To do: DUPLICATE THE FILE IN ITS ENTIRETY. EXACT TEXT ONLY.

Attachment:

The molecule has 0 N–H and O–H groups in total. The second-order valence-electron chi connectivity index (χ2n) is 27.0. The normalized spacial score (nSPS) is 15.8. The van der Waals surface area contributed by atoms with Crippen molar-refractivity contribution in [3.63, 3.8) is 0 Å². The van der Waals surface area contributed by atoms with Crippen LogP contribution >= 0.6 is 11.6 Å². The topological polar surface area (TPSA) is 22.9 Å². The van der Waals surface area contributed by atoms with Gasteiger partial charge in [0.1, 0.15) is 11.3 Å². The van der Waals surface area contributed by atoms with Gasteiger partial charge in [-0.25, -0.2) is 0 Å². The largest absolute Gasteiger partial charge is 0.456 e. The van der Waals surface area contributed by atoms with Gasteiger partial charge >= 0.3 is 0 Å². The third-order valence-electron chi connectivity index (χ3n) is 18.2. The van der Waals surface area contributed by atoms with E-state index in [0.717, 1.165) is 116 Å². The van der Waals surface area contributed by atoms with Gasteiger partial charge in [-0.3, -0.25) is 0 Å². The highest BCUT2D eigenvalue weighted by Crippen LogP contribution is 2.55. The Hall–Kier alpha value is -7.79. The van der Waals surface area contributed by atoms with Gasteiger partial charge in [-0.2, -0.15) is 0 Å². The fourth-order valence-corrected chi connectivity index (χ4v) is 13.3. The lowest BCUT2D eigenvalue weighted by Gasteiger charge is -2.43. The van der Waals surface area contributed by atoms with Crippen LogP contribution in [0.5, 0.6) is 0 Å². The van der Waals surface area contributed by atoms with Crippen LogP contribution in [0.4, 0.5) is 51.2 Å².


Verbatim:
The molecule has 0 N–H and O–H groups in total. The second-order valence-electron chi connectivity index (χ2n) is 27.0. The normalized spacial score (nSPS) is 15.8. The van der Waals surface area contributed by atoms with Crippen molar-refractivity contribution in [3.63, 3.8) is 0 Å². The van der Waals surface area contributed by atoms with Crippen LogP contribution >= 0.6 is 11.6 Å². The topological polar surface area (TPSA) is 22.9 Å². The van der Waals surface area contributed by atoms with Gasteiger partial charge in [0.1, 0.15) is 11.3 Å². The van der Waals surface area contributed by atoms with Gasteiger partial charge in [-0.25, -0.2) is 0 Å². The largest absolute Gasteiger partial charge is 0.456 e. The van der Waals surface area contributed by atoms with Gasteiger partial charge >= 0.3 is 0 Å². The third-order valence-electron chi connectivity index (χ3n) is 18.2. The van der Waals surface area contributed by atoms with E-state index in [0.717, 1.165) is 116 Å². The van der Waals surface area contributed by atoms with Gasteiger partial charge in [-0.3, -0.25) is 0 Å². The highest BCUT2D eigenvalue weighted by Crippen LogP contribution is 2.55. The Hall–Kier alpha value is -7.79. The van der Waals surface area contributed by atoms with Gasteiger partial charge in [-0.2, -0.15) is 0 Å². The fourth-order valence-corrected chi connectivity index (χ4v) is 13.3. The lowest BCUT2D eigenvalue weighted by Gasteiger charge is -2.43. The van der Waals surface area contributed by atoms with Crippen LogP contribution in [0.5, 0.6) is 0 Å². The van der Waals surface area contributed by atoms with Crippen LogP contribution in [0.4, 0.5) is 51.2 Å².